BAD BLOOD: Parole ... For A Murderer?

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Trafford Publishing, May 16, 2011 - Fiction - 540 pages
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Perhaps you've heard of Richard Speck. He'd murdered eight nurses, in Chicago, in 1965. He was caught, tried, convicted. Sentenced to death. In 1972, The Supreme Court decided that capital punishment was "cruel and unusual punishment". All death sentences were commuted to Life Imprisonment. In Illinois, Speck became eligible for parole in 1976. In Bad Blood, Wessley H. Burleson kills "only" four stewardesses -- and rapes a fifth. He is caught, tried, convicted. Sentenced to death. His sentence also becomes life. When his case comes up, he is granted parole. He leads the authorities on a merry chase -- leaving a deadly path of human debris in his wake.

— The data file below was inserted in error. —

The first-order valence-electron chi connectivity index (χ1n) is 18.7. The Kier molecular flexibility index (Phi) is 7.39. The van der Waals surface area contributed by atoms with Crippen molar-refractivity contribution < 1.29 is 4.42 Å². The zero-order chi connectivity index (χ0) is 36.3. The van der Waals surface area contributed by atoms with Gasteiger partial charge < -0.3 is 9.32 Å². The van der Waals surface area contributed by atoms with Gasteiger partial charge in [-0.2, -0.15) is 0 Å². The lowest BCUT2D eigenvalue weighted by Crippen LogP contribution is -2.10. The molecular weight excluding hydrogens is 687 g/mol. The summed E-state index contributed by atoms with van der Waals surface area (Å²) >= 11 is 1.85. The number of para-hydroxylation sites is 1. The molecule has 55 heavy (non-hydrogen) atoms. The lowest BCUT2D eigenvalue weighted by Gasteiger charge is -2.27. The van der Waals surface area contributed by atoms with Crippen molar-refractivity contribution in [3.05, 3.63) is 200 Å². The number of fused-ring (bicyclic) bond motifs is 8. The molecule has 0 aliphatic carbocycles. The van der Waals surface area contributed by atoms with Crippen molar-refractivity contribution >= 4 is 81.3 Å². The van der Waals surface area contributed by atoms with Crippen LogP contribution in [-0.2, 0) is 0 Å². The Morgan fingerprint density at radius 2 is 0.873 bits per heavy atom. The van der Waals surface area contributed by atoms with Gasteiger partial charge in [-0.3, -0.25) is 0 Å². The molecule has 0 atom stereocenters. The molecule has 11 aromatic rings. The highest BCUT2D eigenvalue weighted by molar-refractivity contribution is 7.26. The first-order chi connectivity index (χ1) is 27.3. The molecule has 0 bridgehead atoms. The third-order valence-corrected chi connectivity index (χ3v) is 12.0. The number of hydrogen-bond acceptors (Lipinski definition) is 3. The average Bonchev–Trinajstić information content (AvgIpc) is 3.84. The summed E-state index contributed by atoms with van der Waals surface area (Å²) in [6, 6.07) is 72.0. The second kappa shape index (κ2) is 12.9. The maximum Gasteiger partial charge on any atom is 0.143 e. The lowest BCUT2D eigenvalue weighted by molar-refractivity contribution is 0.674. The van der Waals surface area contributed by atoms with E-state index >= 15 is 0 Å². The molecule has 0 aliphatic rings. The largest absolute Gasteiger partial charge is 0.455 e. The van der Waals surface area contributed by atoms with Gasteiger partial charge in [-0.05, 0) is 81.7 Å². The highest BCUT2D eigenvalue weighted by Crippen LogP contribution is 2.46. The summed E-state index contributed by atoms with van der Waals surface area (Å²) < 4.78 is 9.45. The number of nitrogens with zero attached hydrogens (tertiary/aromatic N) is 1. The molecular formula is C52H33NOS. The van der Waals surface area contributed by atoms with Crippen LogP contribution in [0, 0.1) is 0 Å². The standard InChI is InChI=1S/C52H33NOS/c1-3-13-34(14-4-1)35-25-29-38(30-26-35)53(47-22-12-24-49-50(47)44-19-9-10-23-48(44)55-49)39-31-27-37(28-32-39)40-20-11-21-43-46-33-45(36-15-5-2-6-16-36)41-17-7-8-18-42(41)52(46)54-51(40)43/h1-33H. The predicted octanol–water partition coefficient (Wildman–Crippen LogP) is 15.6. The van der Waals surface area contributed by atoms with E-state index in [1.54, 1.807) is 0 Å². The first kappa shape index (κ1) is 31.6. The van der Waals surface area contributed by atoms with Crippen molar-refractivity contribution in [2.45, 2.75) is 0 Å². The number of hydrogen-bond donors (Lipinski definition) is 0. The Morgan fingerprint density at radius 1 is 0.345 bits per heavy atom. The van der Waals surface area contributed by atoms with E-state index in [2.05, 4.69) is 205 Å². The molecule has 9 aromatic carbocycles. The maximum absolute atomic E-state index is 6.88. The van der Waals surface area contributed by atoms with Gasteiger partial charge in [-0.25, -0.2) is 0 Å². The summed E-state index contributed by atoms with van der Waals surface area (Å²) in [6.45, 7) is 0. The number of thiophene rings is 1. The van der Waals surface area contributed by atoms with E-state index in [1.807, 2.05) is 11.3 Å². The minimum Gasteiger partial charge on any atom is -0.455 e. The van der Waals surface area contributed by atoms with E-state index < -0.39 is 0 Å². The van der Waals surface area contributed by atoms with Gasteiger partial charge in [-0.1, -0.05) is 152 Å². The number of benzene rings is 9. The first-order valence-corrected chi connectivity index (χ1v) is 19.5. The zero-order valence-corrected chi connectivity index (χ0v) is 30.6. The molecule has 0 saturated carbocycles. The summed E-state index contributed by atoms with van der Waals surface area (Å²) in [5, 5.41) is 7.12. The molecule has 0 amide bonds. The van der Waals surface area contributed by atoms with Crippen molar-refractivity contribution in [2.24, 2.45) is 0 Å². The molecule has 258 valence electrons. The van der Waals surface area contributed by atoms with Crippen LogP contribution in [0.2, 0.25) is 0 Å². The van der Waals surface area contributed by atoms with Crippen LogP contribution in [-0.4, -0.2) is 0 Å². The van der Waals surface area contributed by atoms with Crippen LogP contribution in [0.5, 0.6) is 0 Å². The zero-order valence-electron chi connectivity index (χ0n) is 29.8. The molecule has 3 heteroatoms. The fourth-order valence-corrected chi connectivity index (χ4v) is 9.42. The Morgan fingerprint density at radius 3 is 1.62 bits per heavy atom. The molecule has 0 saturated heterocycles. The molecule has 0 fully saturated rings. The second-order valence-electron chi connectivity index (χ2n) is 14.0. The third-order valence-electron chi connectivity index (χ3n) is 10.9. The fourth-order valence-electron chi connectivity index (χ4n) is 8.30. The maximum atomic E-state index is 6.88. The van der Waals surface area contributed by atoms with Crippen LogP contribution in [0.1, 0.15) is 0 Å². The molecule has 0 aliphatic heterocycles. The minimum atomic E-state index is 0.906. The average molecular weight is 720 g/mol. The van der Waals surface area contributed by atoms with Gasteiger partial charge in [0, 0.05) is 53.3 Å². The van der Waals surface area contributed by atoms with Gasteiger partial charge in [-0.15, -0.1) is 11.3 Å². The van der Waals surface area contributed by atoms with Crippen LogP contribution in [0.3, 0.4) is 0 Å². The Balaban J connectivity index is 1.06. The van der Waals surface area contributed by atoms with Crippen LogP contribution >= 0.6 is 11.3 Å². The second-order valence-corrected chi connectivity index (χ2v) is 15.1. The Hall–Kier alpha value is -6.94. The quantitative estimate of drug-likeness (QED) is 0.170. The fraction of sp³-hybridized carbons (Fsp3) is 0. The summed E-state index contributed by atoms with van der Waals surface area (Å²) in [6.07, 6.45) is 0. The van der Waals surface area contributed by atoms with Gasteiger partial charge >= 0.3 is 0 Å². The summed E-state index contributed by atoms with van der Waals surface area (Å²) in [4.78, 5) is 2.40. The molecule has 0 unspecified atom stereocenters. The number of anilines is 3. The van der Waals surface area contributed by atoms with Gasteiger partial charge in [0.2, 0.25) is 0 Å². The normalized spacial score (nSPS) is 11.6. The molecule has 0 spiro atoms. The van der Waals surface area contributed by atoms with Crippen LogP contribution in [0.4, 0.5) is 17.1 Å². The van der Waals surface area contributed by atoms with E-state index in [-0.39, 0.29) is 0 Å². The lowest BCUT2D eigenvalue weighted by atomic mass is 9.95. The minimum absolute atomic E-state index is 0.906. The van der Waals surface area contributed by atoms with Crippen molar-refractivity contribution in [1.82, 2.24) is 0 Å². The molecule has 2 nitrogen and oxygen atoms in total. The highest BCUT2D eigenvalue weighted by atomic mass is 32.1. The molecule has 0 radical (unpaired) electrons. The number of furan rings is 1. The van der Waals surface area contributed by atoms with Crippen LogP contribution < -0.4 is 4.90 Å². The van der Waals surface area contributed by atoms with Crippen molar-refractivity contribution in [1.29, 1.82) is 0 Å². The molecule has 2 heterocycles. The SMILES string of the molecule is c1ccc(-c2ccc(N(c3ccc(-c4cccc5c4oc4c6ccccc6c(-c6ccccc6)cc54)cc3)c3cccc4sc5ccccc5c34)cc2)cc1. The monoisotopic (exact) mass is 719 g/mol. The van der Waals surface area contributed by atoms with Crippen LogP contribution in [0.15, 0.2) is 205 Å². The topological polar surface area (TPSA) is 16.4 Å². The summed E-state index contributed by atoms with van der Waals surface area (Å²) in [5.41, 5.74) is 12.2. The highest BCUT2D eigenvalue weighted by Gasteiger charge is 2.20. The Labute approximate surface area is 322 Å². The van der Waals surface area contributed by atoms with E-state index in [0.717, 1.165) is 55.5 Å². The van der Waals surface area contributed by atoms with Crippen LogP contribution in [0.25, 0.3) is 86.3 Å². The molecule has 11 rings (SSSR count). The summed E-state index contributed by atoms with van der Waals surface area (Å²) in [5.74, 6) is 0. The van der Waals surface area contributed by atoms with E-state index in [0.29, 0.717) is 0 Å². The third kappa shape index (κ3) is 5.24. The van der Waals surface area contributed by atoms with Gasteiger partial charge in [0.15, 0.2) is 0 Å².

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Contents

ONE
1
TWO
36
THREE
63
FOUR
85
FIVE
114
SIX
136
SEVEN
174
EIGHT
193
TWELVE
288
THIRTEEN
314
FOURTEEN
334
FIFTEEN
358
SIXTEEN
377
SEVENTEEN
406
EIGHTEEN
433
NINETEEN
459

NINE
220
TEN
247
ELEVEN
271
TWENTY
476
TWENTY ONE
504
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